Penn State’s final grades for 2020 are in:

Offense

In theory, this was supposed to be a run-first operation, with a squadron of elite RBs behind a good, veteran OL, feeding the play-action and RPO ideas of new OC Kirk Ciarrocca.

Then a health issue ended Journey Brown’s career, an injury in the opening minutes of the season ended Noah Cain’s year, and the RB group went from explosive and deep to not so much. The O-line was dominant at times, inept at others.

By midseason, QB Sean Clifford appeared to need a reboot, and head coach James Franklin gave him one, starting run specialist Will Levis Nov. 21 vs. Iowa. Levis is a power runner and a short-yardage weapon, but his grasp of the passing game still needs work. Clifford finished the year as the starter and playing better.

The WR group was supposed to be a serious weakness heading into the season, but junior Jahan Dotson emerged as a great one, and freshman Parker Washington emerged as a future great one.

Ciarrocca ends the year a question mark. He never dazzled the way Joe Moorhead did from the beginning of his time here, and Ciarrocca’s apparent love for low-percentage pass routes was a problem that was never solved.

Bottom line in numbers: Penn State was 110th in the country in turnover margin, 105th in the red zone, and 108th in sacks allowed.

Average weekly grade: C. Looking back on it now: C-minus.

Defense

Surprising, in retrospect, how similar Penn State was on both sides of the ball: On a snap-for-snap basis, pretty good. In terms of translating that edge to the scoreboard and into wins, pretty crappy.

The Lions were 17th in the country in total defense, and 23th nationally in the combined metric-of-metrics by the Football Outsiders website. They were also 104th in the country in the red zone, and 57th in scoring defense.

The young secondary, redshirt freshman CB Joey Porter Jr. in particular, was a pleasant surprise, mirroring the young WRs on offense. But in the home loss to Maryland week three, at which point the season could still have been turned around, the DBs looked lost. They allowed 11 yards per throw, including first-half TD pass plays of 34, 42 and 62 yards.

Also like the offense, the D achieved exactly what it was supposed to be - fast, athletic, attacking - in the week-seven romp at Rutgers. Of course, it was Rutgers, and Penn State was 1-5 going in.

Bottom line in numbers: Penn State held Nebraska to 298 yards, held Indiana to 211 (the best defensive per-game average in the country was 263.5), and held Iowa to less than five years per play. But the Lions yielded, respectively, 30, 28 (in regulation) and 41 points in those games, and lost all three.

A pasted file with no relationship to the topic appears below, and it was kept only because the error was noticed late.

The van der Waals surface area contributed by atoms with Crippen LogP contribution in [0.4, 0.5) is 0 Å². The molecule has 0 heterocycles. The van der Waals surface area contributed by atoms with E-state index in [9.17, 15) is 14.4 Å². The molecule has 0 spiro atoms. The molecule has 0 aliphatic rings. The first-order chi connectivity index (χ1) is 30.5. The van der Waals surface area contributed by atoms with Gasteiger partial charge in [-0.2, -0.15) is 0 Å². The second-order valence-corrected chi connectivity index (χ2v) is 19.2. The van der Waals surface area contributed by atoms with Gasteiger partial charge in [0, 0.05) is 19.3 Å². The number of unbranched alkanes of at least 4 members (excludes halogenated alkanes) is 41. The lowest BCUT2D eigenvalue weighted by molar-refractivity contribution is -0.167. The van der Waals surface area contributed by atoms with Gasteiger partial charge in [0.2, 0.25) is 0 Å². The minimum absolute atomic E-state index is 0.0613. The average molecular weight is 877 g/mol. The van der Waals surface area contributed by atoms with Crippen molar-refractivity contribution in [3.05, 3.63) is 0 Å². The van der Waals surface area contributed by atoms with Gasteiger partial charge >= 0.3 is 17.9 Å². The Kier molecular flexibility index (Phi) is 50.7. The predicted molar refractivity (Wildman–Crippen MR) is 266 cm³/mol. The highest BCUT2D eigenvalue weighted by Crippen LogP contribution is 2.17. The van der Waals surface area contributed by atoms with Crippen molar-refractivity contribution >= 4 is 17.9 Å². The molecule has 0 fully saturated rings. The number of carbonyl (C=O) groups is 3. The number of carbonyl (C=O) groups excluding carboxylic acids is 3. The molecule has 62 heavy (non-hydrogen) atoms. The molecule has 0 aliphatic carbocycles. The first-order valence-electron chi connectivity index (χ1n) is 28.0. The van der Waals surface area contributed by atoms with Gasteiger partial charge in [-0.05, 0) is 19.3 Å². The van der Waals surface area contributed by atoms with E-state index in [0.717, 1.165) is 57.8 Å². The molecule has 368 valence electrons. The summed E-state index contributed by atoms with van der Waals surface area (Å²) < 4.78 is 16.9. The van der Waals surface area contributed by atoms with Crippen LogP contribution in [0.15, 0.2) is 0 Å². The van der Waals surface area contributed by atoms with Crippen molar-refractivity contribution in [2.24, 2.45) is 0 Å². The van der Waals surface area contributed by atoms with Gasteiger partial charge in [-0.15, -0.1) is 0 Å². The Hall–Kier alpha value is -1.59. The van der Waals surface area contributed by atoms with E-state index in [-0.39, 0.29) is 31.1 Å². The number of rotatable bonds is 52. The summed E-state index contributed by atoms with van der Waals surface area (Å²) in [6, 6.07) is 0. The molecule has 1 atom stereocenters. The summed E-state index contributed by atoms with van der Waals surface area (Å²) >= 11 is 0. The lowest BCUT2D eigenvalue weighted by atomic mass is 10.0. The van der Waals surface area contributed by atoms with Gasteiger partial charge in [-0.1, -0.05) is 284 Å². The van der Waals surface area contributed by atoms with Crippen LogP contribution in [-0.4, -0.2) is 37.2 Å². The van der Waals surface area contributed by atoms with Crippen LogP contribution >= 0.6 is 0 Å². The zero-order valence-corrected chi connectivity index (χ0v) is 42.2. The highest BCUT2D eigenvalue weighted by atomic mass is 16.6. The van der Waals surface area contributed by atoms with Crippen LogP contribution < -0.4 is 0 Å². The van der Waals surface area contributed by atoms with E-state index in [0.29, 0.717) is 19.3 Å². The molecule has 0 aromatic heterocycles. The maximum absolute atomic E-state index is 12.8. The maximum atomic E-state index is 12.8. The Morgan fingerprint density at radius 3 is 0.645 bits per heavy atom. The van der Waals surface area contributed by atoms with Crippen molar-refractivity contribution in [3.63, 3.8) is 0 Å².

Average weekly grade: C. Looking back on it now: B-minus.

Special teams

Reflective of the season’s schizophrenia, specials got the season’s only A (Michigan State) and only F, week one, against Indiana:

“A disaster. Oh-for-three field goals, one of them a gift 25-yarder. Punt returners crashing into each other. Running into the kicker. Etc., etc.”

Early in the year, James Franklin said his team’s unwillingness to return kicks, rather than fair-catching them, was driven by analytics.

Later in the year, the Lions got more aggressive, resulting in punt returns of 81 and 50 yards, the former a TD, by Dotson, and a 100-yard kickoff return TD by Lamont Wade.

Kick coverage was good all year. Kicking was just OK. Overall the specials were nothing special.

Average weekly grade: C. Looking back on it now: C-plus.

Coaching

Now we come to the crux of this exercise. I’ve been accused of grading Franklin and Co. too harshly, a first.

The highest grade the coaches got in the five losses was a C-minus, the highest they got overall was a B week nine. The nine grades average out to a C-minus.

Week one vs. Indiana, Devyn Ford scored a TD he shouldn’t have - one of a dozen dumb things about that game, any one of which would have changed the outcome of the game and perhaps the season.

That became a metaphor. Week after week, there were bad and costly and seemingly obvious game-management decisions. Getting that stuff consistently right is much harder than is commonly perceived, but overall this was an inefficient, mistake-prone, underachieving team.

How much blame does Franklin get for that?

Undeniably, the hand he was dealt was harsh: Micah Parsons leaving. Journey Brown and Noah Cain unavailable. No spring practice. Four new coaches, including the OC. The need, for health reasons, for Franklin to completely isolate from his family. An apparent and baffling surfeit of false-positive tests among the players and coaches.

Still, Penn State played all nine games, and as far as we can tell nobody missed one for COVID-19.

So how much credit does Franklin get for that?

I was expecting to change the grade, but honestly can’t see it.

Average weekly grade: C-minus. Looking back on it now: C-minus.

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